Why Does One Minnesota Utility Have a Love / Hate Relationship with Community Solar?

Date: 8 Apr 2019 | posted in: Energy, Energy Self Reliant States | 0 Facebooktwitterredditmail

If you walk past Xcel Energy’s national headquarters in downtown Minneapolis, you’ll see a giant banner hung just to the right of the entrance doors. In large letters you might mistake for an indication of pride, it proclaims that Xcel hosts the nation’s largest community solar program.

But in testimony to the legislature or comments to the media, Minnesota’s largest private monopoly utility says something very different. There, the utility frequently raises concerns about the community solar program’s value compared to building large-scale solar arrays that don’t offer individual customers any significant bill savings.

There’s a reason why. Like many investor-owned utilities, Xcel operates under a business model where shareholder profits are highest when the utility owns as much of the grid and its power plants as possible. If Xcel Energy had owned the more than 500 megawatts of solar produced by today’s community solar gardens, it would have reaped approximately $100 million for its shareholders (based on an upfront cost of nearly $1 billion). In contrast, the program is delivering energy savings––totaling nearly $5 million in March 2019 alone––to thousands homes and businesses served by the utility.

With a legal obligation to maximize value to its shareholders, it’s no surprise that Xcel prefers large-scale, utility owned solar that delivers profits to shareholders instead of savings to customers (it even produced a video saying it). It’s also no different from a history of utility opposition to individual customer-owned solar arrays, and the motivation is the same.

In a 2014 report, the National Renewable Energy Laboratory shows that as utility customers built and owned a greater share of the power generation (receiving bills credits for that power), utility profits would disproportionately shrink. The model showed that if customer-owned solar produced 10 percent of a utility’s energy––so far, this has only happened in Hawaii––the utility’s shareholders would see profits fall anywhere from 8 to 15 percent. The following graphic illustrates:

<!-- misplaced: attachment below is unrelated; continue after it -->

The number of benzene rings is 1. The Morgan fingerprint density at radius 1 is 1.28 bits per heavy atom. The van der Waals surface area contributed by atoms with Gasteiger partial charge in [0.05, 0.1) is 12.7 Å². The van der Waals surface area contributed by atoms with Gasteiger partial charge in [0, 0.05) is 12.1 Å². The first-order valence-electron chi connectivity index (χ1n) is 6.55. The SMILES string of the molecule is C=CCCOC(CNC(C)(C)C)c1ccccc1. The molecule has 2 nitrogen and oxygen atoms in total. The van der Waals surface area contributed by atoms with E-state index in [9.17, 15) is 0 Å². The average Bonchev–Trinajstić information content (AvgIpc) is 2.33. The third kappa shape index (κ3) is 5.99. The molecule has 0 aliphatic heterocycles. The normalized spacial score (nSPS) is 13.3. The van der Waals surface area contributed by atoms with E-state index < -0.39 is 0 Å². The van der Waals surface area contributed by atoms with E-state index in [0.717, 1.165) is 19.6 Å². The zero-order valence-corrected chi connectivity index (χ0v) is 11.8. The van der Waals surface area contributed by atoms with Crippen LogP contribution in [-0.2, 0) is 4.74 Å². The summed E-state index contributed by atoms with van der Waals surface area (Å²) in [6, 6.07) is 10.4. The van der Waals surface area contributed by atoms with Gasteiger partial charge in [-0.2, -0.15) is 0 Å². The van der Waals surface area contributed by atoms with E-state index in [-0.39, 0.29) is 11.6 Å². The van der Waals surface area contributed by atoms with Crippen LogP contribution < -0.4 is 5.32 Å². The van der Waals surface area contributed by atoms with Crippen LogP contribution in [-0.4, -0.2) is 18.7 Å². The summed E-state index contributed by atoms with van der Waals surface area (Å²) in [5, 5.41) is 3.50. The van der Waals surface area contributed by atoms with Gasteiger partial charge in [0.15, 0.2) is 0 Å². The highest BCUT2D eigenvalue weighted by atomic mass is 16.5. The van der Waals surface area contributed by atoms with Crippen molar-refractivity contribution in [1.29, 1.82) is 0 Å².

Xcel Energy should be proud of how its community solar program offers universal solar––a chance for everyone to own a slice of a solar energy future even if they don’t own a sunny rooftop or utility company shares. The company should also be proud of how the program is changing to be even more accessible. Unfortunately, its business model still causes a conflict of interest between the utility’s shareholders and its customers. It doesn’t have to. Investor-owned Green Mountain Power, for example, became a certified B Corporation in 2014, and its legal commitment to a triple bottom line––shareholder, society, and environment––has actually improved the company’s overall profitability.

Even as the community solar program continues to grow, providing zero-pollution electricity right where and when the grid needs power, Minnesotans should unfortunately expect Xcel Energy to continue its negative campaign. Unless policies change and allow residents and businesses something better: a utility’s whose financial interests align with their own.

This article originally posted at ilsr.org. For timely updates, follow John Farrell or Marie Donahue on Twitter or get the Energy Democracy weekly update. Also check out over 50 episodes of the Local Energy Rules podcast!

Facebooktwitterredditmail
John Farrell
Follow John Farrell:
John Farrell

John Farrell directs the Energy Democracy initiative at the Institute for Local Self-Reliance and he develops tools that allow communities to take charge of their energy future, and pursue the maximum economic benefits of the transition to 100% renewable power.

John Farrell
Follow John Farrell:
John Farrell directs the Energy Democracy initiative at the Institute for Local Self-Reliance and he develops tools that allow communities to take charge of their energy future, and pursue the maximum economic benefits of the transition to 100% renewable power.